I’m pretty sure a wrapper from a hotdog sold at the old Yankee Stadium is more historically relevant than any part of Shea Stadium.
    That place was a dump.

  • JGS

    Yanks outselling Mets in memorabilia race

    in other news, the Pope is Catholic

    • thurdonpaul

      +27

      • king of fruitless hypotheticals

        thurdonpaul says:
        January 19th, 2010 at 3:45 pm
        +27+28

        Fixed.

  • J.R.

    It would be awesome to sit in your living room watch a game with a cold beer and sit in true Yankee Stadium seats.

    • Evan NYC

      Yea, awesome and incredibly uncomfortable.

      • J.R.

        True.

      • A.D.

        Yeah. I’ll take the couch.

    • scoopemup

      I sat in my Stadium seats during the WS,expensive,but my life(and daughters also)have been defined in some degree by the Yankees.These seats have a lot of baseball history attached to them,and are priceless to me.There also was a piece of gum stuck under one of them.

  • A.D.

    I would certainly hope something from Yankee stadium sold better than those from Shea.

  • steve s

    Are the marketing budgets and strategies the same? I remember Reggie Jackson doing a series of interviews/appearances on behalf of Steiner Sports marketing YS seats and other items. I don’t remember seeing any comparable specific marketing campaign for Shea stuff.

  • pete

    i’d say that this article is on par with Upton Sinclair’s “The Jungle” in terms of historically groundbreaking revelations.

    • http://www.secondavenuesagas.com Benjamin Kabak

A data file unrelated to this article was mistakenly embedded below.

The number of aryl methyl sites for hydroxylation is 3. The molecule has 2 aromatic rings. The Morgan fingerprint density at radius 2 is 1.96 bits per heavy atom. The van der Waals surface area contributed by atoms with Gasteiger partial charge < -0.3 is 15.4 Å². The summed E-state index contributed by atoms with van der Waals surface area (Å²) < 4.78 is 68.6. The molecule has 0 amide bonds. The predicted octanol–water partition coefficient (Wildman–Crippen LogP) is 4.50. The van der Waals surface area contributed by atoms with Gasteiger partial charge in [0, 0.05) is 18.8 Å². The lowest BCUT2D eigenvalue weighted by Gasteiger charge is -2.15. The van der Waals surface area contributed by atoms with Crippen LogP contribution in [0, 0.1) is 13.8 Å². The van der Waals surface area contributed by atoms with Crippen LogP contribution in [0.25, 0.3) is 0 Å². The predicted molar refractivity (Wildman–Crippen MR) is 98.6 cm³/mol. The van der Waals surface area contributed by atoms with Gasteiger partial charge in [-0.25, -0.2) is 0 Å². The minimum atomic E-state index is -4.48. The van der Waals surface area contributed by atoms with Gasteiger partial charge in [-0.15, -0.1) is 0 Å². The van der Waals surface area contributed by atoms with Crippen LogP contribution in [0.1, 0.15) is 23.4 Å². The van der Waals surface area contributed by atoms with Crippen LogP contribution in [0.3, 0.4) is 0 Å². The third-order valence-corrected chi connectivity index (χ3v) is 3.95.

I know. You’d think Calcaterra could have figured that out himself. It’s not about fandom. It’s about the history of the respective buildings.

      • Steve H

        Agreed. I’d love to have a seat from Fenway. While I’m a Pats fan I’d love to have a seat from Lambeau. Shea just does nothing for me or anyone else, other than the wonderful memory of 1986.

        • Rocky Road Redemption (formerly RAB poster)

          I’d love to have a seat from Fenway too. I heard they make pretty colors when they burn.

          • thurdonpaul

            lol, i heard that also

      • pete

        well anyway, I’m sorry if my comment was rude or offensive, it was not intended to be.

  • joe

    I think part of the issue is that the Yankee seats come in blue, while the Shea seats come in Blue, Orange, Red and Green. When the Shea seats originally went on sale, Blue and Orange sold out relatively quick. As much as die-hards love Shea, who would really want to own Shea seats in red or green, which aren’t the Mets’ colors. Yankee seats will continue to sell, but once the Mets run out of the team-colored seats (they just started selling orange pairs again) the disparity will only continue to grow.

  • Will

    Things could obviously change in a generation, but right now the Yankees have a lot more fans than the Mets do. All you need to do is ride the subway and walk around all of the boroughs. The amount of Yankee gear outnumbers Met gear almost 4 or 5 to 1. Obviously, much of that is attributable to casual, bandwagon type fans, but I think the overwhelming class of new diehards is heavily tilted toward the Yankees.

  • Pingback: Jim Edmonds in left? « Zell's Pinstripe Blog